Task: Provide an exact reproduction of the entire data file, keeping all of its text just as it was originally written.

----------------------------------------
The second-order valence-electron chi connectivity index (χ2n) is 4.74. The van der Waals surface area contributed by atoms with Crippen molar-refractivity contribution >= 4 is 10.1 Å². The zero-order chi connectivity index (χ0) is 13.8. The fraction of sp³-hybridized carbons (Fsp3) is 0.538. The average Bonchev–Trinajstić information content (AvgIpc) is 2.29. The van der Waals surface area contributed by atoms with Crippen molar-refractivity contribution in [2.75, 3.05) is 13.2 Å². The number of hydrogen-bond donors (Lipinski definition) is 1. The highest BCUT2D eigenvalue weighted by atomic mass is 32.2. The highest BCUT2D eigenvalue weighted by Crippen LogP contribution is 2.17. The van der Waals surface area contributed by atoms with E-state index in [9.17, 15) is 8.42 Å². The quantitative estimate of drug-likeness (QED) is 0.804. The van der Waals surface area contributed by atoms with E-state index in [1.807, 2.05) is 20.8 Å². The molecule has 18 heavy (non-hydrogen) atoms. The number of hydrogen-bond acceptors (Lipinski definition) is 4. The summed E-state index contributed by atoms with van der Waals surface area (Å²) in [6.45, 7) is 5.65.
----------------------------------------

The second-order valence-electron chi connectivity index (χ2n) is 4.74. The van der Waals surface area contributed by atoms with Crippen molar-refractivity contribution >= 4 is 10.1 Å². The zero-order chi connectivity index (χ0) is 13.8. The fraction of sp³-hybridized carbons (Fsp3) is 0.538. The average Bonchev–Trinajstić information content (AvgIpc) is 2.29. The van der Waals surface area contributed by atoms with Crippen molar-refractivity contribution in [2.75, 3.05) is 13.2 Å². The number of hydrogen-bond donors (Lipinski definition) is 1. The highest BCUT2D eigenvalue weighted by atomic mass is 32.2. The highest BCUT2D eigenvalue weighted by Crippen LogP contribution is 2.17. The van der Waals surface area contributed by atoms with E-state index in [9.17, 15) is 8.42 Å². The quantitative estimate of drug-likeness (QED) is 0.804. The van der Waals surface area contributed by atoms with E-state index in [1.807, 2.05) is 20.8 Å². The molecule has 18 heavy (non-hydrogen) atoms. The number of hydrogen-bond acceptors (Lipinski definition) is 4. The summed E-state index contributed by atoms with van der Waals surface area (Å²) in [6.45, 7) is 5.65.